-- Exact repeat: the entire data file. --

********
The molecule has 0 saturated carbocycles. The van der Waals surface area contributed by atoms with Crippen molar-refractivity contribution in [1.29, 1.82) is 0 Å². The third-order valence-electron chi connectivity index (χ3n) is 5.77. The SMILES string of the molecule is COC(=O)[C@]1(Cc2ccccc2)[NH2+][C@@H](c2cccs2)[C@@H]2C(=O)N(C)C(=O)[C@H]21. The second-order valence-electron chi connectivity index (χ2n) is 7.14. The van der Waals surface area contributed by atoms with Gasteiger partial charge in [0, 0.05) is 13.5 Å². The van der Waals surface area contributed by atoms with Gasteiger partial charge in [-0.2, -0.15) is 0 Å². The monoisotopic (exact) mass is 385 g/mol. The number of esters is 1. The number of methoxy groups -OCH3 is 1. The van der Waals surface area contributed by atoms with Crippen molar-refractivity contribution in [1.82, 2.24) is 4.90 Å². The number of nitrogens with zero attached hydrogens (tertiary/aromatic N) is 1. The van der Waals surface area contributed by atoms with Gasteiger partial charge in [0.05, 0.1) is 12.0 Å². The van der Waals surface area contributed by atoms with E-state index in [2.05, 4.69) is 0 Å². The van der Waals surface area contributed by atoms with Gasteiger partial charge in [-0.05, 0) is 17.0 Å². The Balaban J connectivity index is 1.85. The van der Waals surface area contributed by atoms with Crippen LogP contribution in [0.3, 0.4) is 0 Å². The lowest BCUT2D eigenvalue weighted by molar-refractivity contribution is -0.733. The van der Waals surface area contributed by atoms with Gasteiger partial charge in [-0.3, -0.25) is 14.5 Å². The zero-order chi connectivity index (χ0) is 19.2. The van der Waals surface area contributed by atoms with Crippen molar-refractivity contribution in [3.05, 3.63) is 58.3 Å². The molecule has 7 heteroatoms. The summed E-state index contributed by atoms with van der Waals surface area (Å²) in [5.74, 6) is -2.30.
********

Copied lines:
The molecule has 0 saturated carbocycles. The van der Waals surface area contributed by atoms with Crippen molar-refractivity contribution in [1.29, 1.82) is 0 Å². The third-order valence-electron chi connectivity index (χ3n) is 5.77. The SMILES string of the molecule is COC(=O)[C@]1(Cc2ccccc2)[NH2+][C@@H](c2cccs2)[C@@H]2C(=O)N(C)C(=O)[C@H]21. The second-order valence-electron chi connectivity index (χ2n) is 7.14. The van der Waals surface area contributed by atoms with Gasteiger partial charge in [0, 0.05) is 13.5 Å². The van der Waals surface area contributed by atoms with Gasteiger partial charge in [-0.2, -0.15) is 0 Å². The monoisotopic (exact) mass is 385 g/mol. The number of esters is 1. The number of methoxy groups -OCH3 is 1. The van der Waals surface area contributed by atoms with Crippen molar-refractivity contribution in [1.82, 2.24) is 4.90 Å². The number of nitrogens with zero attached hydrogens (tertiary/aromatic N) is 1. The van der Waals surface area contributed by atoms with Gasteiger partial charge in [0.05, 0.1) is 12.0 Å². The van der Waals surface area contributed by atoms with E-state index in [2.05, 4.69) is 0 Å². The van der Waals surface area contributed by atoms with Gasteiger partial charge in [-0.05, 0) is 17.0 Å². The Balaban J connectivity index is 1.85. The van der Waals surface area contributed by atoms with Crippen LogP contribution in [0.3, 0.4) is 0 Å². The lowest BCUT2D eigenvalue weighted by molar-refractivity contribution is -0.733. The van der Waals surface area contributed by atoms with Gasteiger partial charge in [-0.3, -0.25) is 14.5 Å². The zero-order chi connectivity index (χ0) is 19.2. The van der Waals surface area contributed by atoms with Crippen molar-refractivity contribution in [3.05, 3.63) is 58.3 Å². The molecule has 7 heteroatoms. The summed E-state index contributed by atoms with van der Waals surface area (Å²) in [5.74, 6) is -2.30.